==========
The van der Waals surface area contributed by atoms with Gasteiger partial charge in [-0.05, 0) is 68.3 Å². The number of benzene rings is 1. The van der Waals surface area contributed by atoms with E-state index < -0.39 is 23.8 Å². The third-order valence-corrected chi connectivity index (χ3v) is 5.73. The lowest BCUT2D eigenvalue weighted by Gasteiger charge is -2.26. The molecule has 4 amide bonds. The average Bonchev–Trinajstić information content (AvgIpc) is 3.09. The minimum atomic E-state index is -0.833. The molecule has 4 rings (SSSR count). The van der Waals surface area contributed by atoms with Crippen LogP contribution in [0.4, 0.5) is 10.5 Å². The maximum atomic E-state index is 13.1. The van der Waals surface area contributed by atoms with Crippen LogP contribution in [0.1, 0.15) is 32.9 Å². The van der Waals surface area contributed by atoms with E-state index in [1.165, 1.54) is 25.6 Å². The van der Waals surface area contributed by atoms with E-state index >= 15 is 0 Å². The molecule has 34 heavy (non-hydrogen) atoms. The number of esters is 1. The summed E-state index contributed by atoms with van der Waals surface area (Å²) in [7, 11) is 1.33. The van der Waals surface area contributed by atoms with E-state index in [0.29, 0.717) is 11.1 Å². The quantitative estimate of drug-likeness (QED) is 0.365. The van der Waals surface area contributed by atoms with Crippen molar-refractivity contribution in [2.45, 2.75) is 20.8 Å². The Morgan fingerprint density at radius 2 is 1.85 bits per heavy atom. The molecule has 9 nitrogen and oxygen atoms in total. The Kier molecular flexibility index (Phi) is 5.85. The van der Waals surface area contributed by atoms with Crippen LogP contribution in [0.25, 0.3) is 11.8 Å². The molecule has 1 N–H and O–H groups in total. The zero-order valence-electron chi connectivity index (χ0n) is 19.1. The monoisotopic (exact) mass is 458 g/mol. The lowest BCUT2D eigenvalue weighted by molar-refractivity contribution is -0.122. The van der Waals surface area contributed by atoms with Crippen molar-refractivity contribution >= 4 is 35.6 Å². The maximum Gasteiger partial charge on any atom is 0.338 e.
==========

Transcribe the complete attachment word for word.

The van der Waals surface area contributed by atoms with Gasteiger partial charge in [-0.05, 0) is 68.3 Å². The number of benzene rings is 1. The van der Waals surface area contributed by atoms with E-state index < -0.39 is 23.8 Å². The third-order valence-corrected chi connectivity index (χ3v) is 5.73. The lowest BCUT2D eigenvalue weighted by Gasteiger charge is -2.26. The molecule has 4 amide bonds. The average Bonchev–Trinajstić information content (AvgIpc) is 3.09. The minimum atomic E-state index is -0.833. The molecule has 4 rings (SSSR count). The van der Waals surface area contributed by atoms with Crippen LogP contribution in [0.4, 0.5) is 10.5 Å². The maximum atomic E-state index is 13.1. The van der Waals surface area contributed by atoms with Crippen LogP contribution in [0.1, 0.15) is 32.9 Å². The van der Waals surface area contributed by atoms with E-state index in [1.165, 1.54) is 25.6 Å². The van der Waals surface area contributed by atoms with E-state index >= 15 is 0 Å². The molecule has 34 heavy (non-hydrogen) atoms. The number of esters is 1. The summed E-state index contributed by atoms with van der Waals surface area (Å²) in [7, 11) is 1.33. The van der Waals surface area contributed by atoms with E-state index in [0.29, 0.717) is 11.1 Å². The quantitative estimate of drug-likeness (QED) is 0.365. The van der Waals surface area contributed by atoms with Crippen molar-refractivity contribution in [2.45, 2.75) is 20.8 Å². The Morgan fingerprint density at radius 2 is 1.85 bits per heavy atom. The molecule has 9 nitrogen and oxygen atoms in total. The Kier molecular flexibility index (Phi) is 5.85. The van der Waals surface area contributed by atoms with Crippen LogP contribution in [0.25, 0.3) is 11.8 Å². The molecule has 1 N–H and O–H groups in total. The zero-order valence-electron chi connectivity index (χ0n) is 19.1. The monoisotopic (exact) mass is 458 g/mol. The lowest BCUT2D eigenvalue weighted by molar-refractivity contribution is -0.122. The van der Waals surface area contributed by atoms with Crippen molar-refractivity contribution >= 4 is 35.6 Å². The maximum Gasteiger partial charge on any atom is 0.338 e.